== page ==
Takeshi Kitano is not a typical filmmaker. Known popularly as ‘Beat’ Takeshi, he is arguably the biggest media celebrity Japan has ever known. Before becoming an actor or director, he was a hugely successful stand-up comic and television personality as well as being a journalist, fiction writer and social commentator. He did not make his first film (Violent Cop, 1989) until he was 42, and his status as a film director in Japan has been vastly overshadowed by his television and media personality, to the point where his films have struggled to be taken seriously: none have been big box-office successes in Japan. He has been adopted by European and American cine-literate audiences, receiving widespread recognition after Hana-Bi (1997) won the coveted Golden Lion at the ’97 Venice Film Festival.

Takeshi’s films are very personal pieces made with almost total artistic control, having written, directed and edited the ten films he has made to date (including Dolls) whilst starring in seven. He has stated that, ‘films are my hobby, even if a serious one’ and ‘…films, or music, or whatever, can very easily become mirrors to their creator’s own life’. Each work explores very similar themes filmed with his own unmistakable Auteurist touch. The themes, situations and characters (and actors) can be seen being constantly re-worked and developed throughout his body of work, and indeed gives credence to Francois Truffaut’s veiled compliment that, ‘An auteur only ever makes one film and continues to remake it’.

Takeshi first became noticed on the international scene for his use of unglamorous and relentless violence in his debut feature film Violent Cop (1989). Knowing that the violent East-Asian films tended to sell well abroad, especially in America, he admitted later "It was just that I needed something by which I could be recognised at that time and, to me, that was violence". The title of the film also clearly states his intentions and, for once, it is not merely an Americanised title aimed at blood-thirsty audiences; the Japanese title is even less subtle, roughly translating as Warning! This Man is Wild! Japanese journalist Tomohiro Machiyama describes the effect of Takeshi’s debut: ‘The violence in Violent Cop was unlike anything most movie-goers had ever seen… In Takeshi’s work, shots are fired out of the blue and death can occur at any time. No matter how disturbing the action, the images are calmly shot…’ Violence continued to be an important aspect of many of his subsequent films, yet he portrays violence in a fresh light, away from the stylised conventions popularised in East Asia by directors such as John Woo.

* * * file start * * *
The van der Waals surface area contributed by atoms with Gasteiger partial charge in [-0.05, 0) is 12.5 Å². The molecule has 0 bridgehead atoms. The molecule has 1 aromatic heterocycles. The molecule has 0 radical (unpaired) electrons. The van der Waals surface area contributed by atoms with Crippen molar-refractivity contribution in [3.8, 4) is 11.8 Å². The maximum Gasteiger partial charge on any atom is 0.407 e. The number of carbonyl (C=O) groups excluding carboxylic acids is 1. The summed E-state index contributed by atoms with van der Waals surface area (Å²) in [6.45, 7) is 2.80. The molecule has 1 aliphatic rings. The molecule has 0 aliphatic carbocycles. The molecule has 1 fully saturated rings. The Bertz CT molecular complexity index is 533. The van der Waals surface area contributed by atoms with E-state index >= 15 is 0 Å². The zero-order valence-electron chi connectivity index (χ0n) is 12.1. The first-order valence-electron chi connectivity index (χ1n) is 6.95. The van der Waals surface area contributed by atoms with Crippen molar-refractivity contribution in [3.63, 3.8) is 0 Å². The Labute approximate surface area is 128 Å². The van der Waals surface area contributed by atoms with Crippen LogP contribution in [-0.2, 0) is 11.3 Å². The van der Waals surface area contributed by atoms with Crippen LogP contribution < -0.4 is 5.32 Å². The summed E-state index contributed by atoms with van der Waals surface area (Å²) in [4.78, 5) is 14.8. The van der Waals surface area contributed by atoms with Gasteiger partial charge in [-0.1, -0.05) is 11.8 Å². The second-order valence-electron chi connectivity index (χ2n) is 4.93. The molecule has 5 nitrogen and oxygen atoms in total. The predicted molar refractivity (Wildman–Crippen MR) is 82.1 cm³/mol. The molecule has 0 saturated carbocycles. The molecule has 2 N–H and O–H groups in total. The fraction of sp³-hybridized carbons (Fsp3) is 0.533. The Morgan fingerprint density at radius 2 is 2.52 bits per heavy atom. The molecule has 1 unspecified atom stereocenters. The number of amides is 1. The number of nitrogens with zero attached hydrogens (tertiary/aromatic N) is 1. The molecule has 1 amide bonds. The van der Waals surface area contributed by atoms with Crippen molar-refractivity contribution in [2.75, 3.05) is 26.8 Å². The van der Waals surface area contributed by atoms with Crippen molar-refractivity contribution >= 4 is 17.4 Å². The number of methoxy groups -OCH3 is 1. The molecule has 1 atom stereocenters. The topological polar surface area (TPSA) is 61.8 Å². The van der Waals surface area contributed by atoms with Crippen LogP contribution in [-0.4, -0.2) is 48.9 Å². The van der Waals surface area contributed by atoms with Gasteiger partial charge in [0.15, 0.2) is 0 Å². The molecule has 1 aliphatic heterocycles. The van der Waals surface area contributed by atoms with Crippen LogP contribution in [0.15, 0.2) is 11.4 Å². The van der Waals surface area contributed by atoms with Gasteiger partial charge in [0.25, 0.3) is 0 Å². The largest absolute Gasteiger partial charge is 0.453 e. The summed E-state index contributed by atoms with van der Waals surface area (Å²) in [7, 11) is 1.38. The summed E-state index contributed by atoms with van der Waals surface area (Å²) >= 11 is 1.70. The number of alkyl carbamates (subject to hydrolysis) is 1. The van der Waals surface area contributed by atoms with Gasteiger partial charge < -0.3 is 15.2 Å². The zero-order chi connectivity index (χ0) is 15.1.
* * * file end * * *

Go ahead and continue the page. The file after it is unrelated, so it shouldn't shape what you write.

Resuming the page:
His films however, are not ‘about’ violence, and do not use violence simply as visual spectacle. In a sense he has been a victim of his own success, using violence to tap into an international market only to become tagged by some as a one trick pony. His preference for stillness over action (in both camera and acting movement), and for silence over dialogue, point towards a more philosophical intent. Violence, especially when involving guns, is typical portrayed by Takeshi without dialogue. As Azuma walks towards his wounded enemy Kiyohiro in the finale of Violent Cop, he walks at a steady pace, hardly flinching as he takes two bullets to his own body. In Sonatine (1993), a gun battle in a bar begins with no prior warning, and the only reaction of Murakama’s (Takeshi) gang is to pull out their guns and fire back: few are left standing. Takeshi leaves the gunshots and blood to speak for themselves; any words in such a situation would be pointless. Takeshi always strives for a certain level of realism. Often violence is over almost a soon as it starts, unlike the drawn-out sequences popularised in Hollywood and Hong Kong action films. In Kids Return (1996), the teenage protagonists’ subway fights are typically over in a single punch. At the beginning of Brother (2000), Yamamoto (Takeshi) reacts to a seemingly aggressive black American (later developed into a central character Denny) by thrusting a broken bottle into his face: real acts of violence are over quickly.